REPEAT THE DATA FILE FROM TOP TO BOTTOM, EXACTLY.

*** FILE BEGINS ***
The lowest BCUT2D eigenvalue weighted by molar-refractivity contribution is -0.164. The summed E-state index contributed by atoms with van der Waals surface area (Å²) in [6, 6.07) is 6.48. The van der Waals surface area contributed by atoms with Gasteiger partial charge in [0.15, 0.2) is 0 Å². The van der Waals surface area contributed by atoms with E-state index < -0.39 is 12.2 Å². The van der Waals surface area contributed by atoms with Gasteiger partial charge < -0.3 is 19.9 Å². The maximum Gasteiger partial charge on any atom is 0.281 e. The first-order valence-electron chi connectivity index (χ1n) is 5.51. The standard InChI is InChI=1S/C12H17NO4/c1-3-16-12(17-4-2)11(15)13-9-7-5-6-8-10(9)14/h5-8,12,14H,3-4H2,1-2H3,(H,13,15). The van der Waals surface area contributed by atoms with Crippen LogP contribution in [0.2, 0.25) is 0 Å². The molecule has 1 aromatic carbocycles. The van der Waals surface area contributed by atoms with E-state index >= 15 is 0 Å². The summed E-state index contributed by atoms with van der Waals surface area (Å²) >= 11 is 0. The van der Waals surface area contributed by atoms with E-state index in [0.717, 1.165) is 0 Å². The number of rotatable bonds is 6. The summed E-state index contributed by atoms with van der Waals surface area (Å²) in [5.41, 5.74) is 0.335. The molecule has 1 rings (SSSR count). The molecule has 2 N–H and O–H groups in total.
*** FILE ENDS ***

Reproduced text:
The lowest BCUT2D eigenvalue weighted by molar-refractivity contribution is -0.164. The summed E-state index contributed by atoms with van der Waals surface area (Å²) in [6, 6.07) is 6.48. The van der Waals surface area contributed by atoms with Gasteiger partial charge in [0.15, 0.2) is 0 Å². The van der Waals surface area contributed by atoms with E-state index < -0.39 is 12.2 Å². The van der Waals surface area contributed by atoms with Gasteiger partial charge < -0.3 is 19.9 Å². The maximum Gasteiger partial charge on any atom is 0.281 e. The first-order valence-electron chi connectivity index (χ1n) is 5.51. The standard InChI is InChI=1S/C12H17NO4/c1-3-16-12(17-4-2)11(15)13-9-7-5-6-8-10(9)14/h5-8,12,14H,3-4H2,1-2H3,(H,13,15). The van der Waals surface area contributed by atoms with Crippen LogP contribution in [0.2, 0.25) is 0 Å². The molecule has 1 aromatic carbocycles. The van der Waals surface area contributed by atoms with E-state index >= 15 is 0 Å². The summed E-state index contributed by atoms with van der Waals surface area (Å²) >= 11 is 0. The van der Waals surface area contributed by atoms with E-state index in [0.717, 1.165) is 0 Å². The number of rotatable bonds is 6. The summed E-state index contributed by atoms with van der Waals surface area (Å²) in [5.41, 5.74) is 0.335. The molecule has 1 rings (SSSR count). The molecule has 2 N–H and O–H groups in total.